With a digital video recorder, you're master of the HDTV universe today, but brought to your knees tomorrow when your DVR fills up and automatically deletes the penultimate episode of Dancing with the Stars before you've witnessed the duel play-out.
Portable media players with touchscreens have been captivating users ever since Apple's introduction this summer of the iPhone. No need to wonder why: Imagine all your music, videos, and photos stored in a device slim enough for your pocket and available for playback at, literally, the touch of a finger.
Now that cable operators are required to separate access and security from the tuner(s) in new set-top boxes, you have the opportunity to buy a digital video recorder that's potentially more stylish and capable than the one you might be leasing.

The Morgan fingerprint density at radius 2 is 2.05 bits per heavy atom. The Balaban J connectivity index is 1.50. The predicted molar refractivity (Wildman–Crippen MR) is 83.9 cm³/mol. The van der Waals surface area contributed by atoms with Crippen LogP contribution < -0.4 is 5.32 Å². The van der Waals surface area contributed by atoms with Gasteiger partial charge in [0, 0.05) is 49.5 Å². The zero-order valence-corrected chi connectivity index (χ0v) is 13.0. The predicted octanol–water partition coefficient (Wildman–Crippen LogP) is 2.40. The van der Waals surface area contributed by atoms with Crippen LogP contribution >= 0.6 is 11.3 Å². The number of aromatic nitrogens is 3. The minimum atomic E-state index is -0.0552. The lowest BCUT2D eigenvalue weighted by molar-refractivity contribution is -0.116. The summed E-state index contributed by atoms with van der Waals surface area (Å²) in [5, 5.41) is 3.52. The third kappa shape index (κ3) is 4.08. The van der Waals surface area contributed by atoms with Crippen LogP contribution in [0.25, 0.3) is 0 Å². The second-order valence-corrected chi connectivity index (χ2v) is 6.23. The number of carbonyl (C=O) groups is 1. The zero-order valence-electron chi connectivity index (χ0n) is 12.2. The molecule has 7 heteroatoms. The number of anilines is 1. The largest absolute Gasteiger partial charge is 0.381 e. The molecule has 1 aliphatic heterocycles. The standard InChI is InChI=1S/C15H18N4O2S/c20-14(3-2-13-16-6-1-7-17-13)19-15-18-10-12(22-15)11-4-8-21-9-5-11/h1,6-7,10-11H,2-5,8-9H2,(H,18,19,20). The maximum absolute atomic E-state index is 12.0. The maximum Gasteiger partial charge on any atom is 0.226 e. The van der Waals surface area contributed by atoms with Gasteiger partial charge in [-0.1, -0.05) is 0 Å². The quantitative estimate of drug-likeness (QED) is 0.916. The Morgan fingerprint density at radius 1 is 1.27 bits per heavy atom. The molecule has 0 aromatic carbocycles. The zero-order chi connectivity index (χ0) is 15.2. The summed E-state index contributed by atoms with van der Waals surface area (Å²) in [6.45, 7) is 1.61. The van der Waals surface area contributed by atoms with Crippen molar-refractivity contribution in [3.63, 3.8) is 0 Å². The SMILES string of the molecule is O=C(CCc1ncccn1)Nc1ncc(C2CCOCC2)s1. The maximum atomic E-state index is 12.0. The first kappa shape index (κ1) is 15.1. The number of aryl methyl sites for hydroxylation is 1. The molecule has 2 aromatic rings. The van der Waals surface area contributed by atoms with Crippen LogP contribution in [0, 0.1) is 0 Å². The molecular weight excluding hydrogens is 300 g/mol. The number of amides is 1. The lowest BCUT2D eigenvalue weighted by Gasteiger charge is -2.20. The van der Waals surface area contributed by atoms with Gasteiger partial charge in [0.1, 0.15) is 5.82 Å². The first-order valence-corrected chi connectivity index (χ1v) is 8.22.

From the outset the most intriguing thing about the Apple iPhone hasn't been the phone so much as the interface: a high-resolution touchscreen on which your fingers do the talking: Tap an icon to select an application, spread them to enlarge the picture, slide your finger to move the cropped image into view, swipe the screen to reveal the next slide. It all feels so natural.
In the last 5 years, more than 50 companies have introduced home-network-ready receivers that connect your computer with your TV and audio system so you can stream music, TV shows, movies, and photos from the home office to your home theater. As place-shifting devices go, Apple TV - the slickest media receiver yet - is decidedly late to the game.
Despite the widespread installation of Wi-Fi both at home and on the street, downloading of music to portable players has largely remained a corded affair, with the device wired to a computer. But if you're keeping up with the times, you may have noticed that Wi-Fi now beckons anyone sporting earbuds.